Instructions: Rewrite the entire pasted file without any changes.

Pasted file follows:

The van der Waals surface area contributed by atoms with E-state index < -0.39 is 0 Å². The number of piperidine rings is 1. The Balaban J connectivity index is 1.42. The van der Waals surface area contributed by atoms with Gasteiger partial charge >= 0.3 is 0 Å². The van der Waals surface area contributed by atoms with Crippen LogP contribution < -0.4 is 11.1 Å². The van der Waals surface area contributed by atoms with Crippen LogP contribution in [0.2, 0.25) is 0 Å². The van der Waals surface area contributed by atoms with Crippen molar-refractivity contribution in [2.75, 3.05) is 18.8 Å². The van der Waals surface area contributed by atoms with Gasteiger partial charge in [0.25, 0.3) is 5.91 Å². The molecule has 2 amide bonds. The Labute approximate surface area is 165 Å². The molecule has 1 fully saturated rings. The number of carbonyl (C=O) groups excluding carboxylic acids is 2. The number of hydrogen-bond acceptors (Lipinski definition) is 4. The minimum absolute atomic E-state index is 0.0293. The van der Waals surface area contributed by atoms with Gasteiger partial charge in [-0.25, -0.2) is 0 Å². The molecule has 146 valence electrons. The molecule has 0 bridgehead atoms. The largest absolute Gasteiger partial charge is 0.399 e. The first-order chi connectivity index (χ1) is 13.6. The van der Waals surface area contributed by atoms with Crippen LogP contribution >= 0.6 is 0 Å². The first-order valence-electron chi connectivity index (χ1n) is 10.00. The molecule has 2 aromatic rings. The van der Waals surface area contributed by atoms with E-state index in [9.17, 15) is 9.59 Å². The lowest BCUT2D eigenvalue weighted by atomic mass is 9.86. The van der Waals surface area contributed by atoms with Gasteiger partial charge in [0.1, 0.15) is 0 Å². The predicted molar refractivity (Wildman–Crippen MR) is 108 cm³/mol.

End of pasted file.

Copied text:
The van der Waals surface area contributed by atoms with E-state index < -0.39 is 0 Å². The number of piperidine rings is 1. The Balaban J connectivity index is 1.42. The van der Waals surface area contributed by atoms with Gasteiger partial charge >= 0.3 is 0 Å². The van der Waals surface area contributed by atoms with Crippen LogP contribution < -0.4 is 11.1 Å². The van der Waals surface area contributed by atoms with Crippen LogP contribution in [0.2, 0.25) is 0 Å². The van der Waals surface area contributed by atoms with Crippen molar-refractivity contribution in [2.75, 3.05) is 18.8 Å². The van der Waals surface area contributed by atoms with Gasteiger partial charge in [0.25, 0.3) is 5.91 Å². The molecule has 2 amide bonds. The Labute approximate surface area is 165 Å². The molecule has 1 fully saturated rings. The number of carbonyl (C=O) groups excluding carboxylic acids is 2. The number of hydrogen-bond acceptors (Lipinski definition) is 4. The minimum absolute atomic E-state index is 0.0293. The van der Waals surface area contributed by atoms with Gasteiger partial charge in [-0.25, -0.2) is 0 Å². The molecule has 146 valence electrons. The molecule has 0 bridgehead atoms. The largest absolute Gasteiger partial charge is 0.399 e. The first-order chi connectivity index (χ1) is 13.6. The van der Waals surface area contributed by atoms with Crippen LogP contribution >= 0.6 is 0 Å². The first-order valence-electron chi connectivity index (χ1n) is 10.00. The molecule has 2 aromatic rings. The van der Waals surface area contributed by atoms with E-state index in [9.17, 15) is 9.59 Å². The lowest BCUT2D eigenvalue weighted by atomic mass is 9.86. The van der Waals surface area contributed by atoms with Gasteiger partial charge in [0.1, 0.15) is 0 Å². The predicted molar refractivity (Wildman–Crippen MR) is 108 cm³/mol.